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Price-fixing class action remains in play against Delta, United

Filing suit in 2015, a class of customers accuses major U.S. airlines Delta and United of conspiring to artificially drive up domestic flight prices.

WASHINGTON (CN) — Finding that a class of airline customers have solid evidence to accuse Delta and United Airlines of conspiring to increase their own profits on domestic flight prices, a federal judge on Tuesday kept alive an antitrust case against several major U.S. airlines.

The case began in 2015 when three customers — Ethan Brodsky, Jeffrey Robb and Valbona Alla — filed an antitrust class action against airlines Delta, American, Southwest and United.

From January 2009 to mid-2015, they said, the airlines conspired to keep flight capacity the same while gas prices dropped, resulting in airfares and profits skyrocketing.

On Tuesday, U.S. District Judge Colleen Kollar-Kotelly found the class of airline customers presented enough evidence to survive summary judgment motions from defendants Delta and United.

“Plaintiffs have proffered a fair amount of circumstantial evidence to demonstrate an alleged conspiracy by Defendants to restrict capacity in order to drive up profits,” the judge wrote.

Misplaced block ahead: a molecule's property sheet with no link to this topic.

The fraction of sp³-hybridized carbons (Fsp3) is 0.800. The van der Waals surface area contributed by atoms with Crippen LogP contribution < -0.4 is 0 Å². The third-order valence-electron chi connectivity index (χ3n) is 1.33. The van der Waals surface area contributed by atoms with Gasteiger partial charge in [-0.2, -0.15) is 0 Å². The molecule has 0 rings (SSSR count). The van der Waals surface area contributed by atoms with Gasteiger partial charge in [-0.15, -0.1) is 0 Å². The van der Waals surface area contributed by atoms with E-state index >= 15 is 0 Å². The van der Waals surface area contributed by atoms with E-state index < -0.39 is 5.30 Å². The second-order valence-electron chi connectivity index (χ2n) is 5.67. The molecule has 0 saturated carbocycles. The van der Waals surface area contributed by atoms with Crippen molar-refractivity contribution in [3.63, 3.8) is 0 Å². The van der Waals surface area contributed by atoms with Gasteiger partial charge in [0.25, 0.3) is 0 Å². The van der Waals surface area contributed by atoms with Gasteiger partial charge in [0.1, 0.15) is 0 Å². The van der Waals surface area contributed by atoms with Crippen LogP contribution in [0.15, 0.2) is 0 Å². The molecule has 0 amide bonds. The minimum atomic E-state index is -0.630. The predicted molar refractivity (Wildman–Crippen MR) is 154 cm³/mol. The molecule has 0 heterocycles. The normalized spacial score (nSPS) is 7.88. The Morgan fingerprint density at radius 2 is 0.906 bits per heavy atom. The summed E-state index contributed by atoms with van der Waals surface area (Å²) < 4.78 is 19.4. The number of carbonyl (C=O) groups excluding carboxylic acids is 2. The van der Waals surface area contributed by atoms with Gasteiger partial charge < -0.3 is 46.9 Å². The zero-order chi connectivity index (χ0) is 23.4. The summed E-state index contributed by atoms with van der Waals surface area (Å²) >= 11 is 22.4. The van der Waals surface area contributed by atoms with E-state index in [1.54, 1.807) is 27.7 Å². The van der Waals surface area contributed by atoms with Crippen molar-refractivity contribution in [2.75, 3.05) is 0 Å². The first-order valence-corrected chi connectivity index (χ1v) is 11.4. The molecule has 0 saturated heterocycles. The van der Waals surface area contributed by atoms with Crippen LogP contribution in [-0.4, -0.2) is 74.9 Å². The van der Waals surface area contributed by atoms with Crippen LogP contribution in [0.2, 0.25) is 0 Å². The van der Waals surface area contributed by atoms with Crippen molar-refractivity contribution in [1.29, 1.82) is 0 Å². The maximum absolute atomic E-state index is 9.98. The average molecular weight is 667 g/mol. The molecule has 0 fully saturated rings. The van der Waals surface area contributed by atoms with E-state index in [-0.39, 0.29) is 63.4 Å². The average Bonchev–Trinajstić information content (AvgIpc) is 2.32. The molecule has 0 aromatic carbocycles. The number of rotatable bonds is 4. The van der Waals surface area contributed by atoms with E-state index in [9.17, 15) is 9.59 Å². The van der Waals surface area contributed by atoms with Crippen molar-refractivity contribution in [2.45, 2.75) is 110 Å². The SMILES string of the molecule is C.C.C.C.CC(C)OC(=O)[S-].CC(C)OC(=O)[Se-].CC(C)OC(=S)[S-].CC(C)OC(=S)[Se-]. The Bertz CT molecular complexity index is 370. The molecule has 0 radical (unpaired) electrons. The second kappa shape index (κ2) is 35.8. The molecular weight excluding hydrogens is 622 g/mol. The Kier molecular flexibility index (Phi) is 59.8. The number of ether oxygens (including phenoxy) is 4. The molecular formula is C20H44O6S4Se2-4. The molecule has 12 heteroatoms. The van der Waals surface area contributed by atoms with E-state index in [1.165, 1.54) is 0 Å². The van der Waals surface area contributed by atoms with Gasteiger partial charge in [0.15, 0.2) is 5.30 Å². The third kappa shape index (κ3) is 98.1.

Kollar-Kotelly added that the airlines engaged “admittedly and openly in the practice of capacity discipline on domestic flights.”

The D.C. federal court judge seemed unpersuaded by the airlines’ justification of the resulting higher industry profits.

“Moving defendants proffer business justifications as the reason for this practice, first, because of economic conditions, and later, to appease their investors,” Kollar-Kotelly wrote in the 70-page ruling.

“Plaintiffs point out however that this practice results in higher industry profits only if there is a coordinated effort among airlines controlling a majority share of the domestic market; otherwise, it makes little economic sense for airlines to elect not to compete for market share.”

The airline customers wrote in the complaint that "collusion among major airlines to limit routes, information and available seats to keep airfares artificially high,” and the airlines “illegally signaled to each other how quickly they would add new flights, routes, and extra seats."

The customers also said in the 2015 complaint that, although the U.S. economy grew about 2.2% per year from January 2010 to January 2014, domestic flight capacity remained virtually the same. And that at the same time, the average domestic airfares rose 13% from 2009 to 2014, when adjusted for inflation.

Additionally, they said, U.S. airlines grew by 5.5% from January 2014 to January 2015, and earned a combined $19.7 billion, as the price for jet fuel — the airlines' single highest expense — dropped 34%, to $1.94 per gallon in April 2015. The defendant airlines controlled more than 80% of seats in the domestic travel market.

In 2018, Southwest Airlines paid $15 million to settle out of the lawsuit. The Dallas-based airline denied it broke the law, saying it was settling to avoid the cost of more litigation. The following year, American settled for $45 million.

The multi-district lawsuit was originally filed in Milwaukee Federal Court in July 2015.

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Categories / Business, Consumers, Economy, Travel

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